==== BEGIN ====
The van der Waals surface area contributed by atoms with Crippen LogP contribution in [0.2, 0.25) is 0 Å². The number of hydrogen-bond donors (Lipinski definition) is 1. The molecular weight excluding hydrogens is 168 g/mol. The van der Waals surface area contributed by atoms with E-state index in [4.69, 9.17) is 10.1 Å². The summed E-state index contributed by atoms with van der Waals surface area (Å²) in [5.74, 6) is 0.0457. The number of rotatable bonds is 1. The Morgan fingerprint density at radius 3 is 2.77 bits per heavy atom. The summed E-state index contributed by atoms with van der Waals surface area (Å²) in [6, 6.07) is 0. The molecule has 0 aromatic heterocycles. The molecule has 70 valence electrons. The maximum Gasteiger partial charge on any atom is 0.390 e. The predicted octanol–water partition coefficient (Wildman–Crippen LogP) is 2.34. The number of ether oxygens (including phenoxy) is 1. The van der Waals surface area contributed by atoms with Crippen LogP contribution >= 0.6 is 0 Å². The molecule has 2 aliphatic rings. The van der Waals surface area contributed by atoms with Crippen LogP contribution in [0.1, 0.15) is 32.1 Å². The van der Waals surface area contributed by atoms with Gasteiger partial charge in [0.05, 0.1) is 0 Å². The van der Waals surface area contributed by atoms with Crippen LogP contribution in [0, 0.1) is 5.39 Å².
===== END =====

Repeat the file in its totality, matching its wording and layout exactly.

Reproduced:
The van der Waals surface area contributed by atoms with Crippen LogP contribution in [0.2, 0.25) is 0 Å². The number of hydrogen-bond donors (Lipinski definition) is 1. The molecular weight excluding hydrogens is 168 g/mol. The van der Waals surface area contributed by atoms with E-state index in [4.69, 9.17) is 10.1 Å². The summed E-state index contributed by atoms with van der Waals surface area (Å²) in [5.74, 6) is 0.0457. The number of rotatable bonds is 1. The Morgan fingerprint density at radius 3 is 2.77 bits per heavy atom. The summed E-state index contributed by atoms with van der Waals surface area (Å²) in [6, 6.07) is 0. The molecule has 0 aromatic heterocycles. The molecule has 70 valence electrons. The maximum Gasteiger partial charge on any atom is 0.390 e. The predicted octanol–water partition coefficient (Wildman–Crippen LogP) is 2.34. The number of ether oxygens (including phenoxy) is 1. The van der Waals surface area contributed by atoms with Crippen LogP contribution >= 0.6 is 0 Å². The molecule has 2 aliphatic rings. The van der Waals surface area contributed by atoms with Crippen LogP contribution in [0.1, 0.15) is 32.1 Å². The van der Waals surface area contributed by atoms with Gasteiger partial charge in [0.05, 0.1) is 0 Å². The van der Waals surface area contributed by atoms with Crippen LogP contribution in [0, 0.1) is 5.39 Å².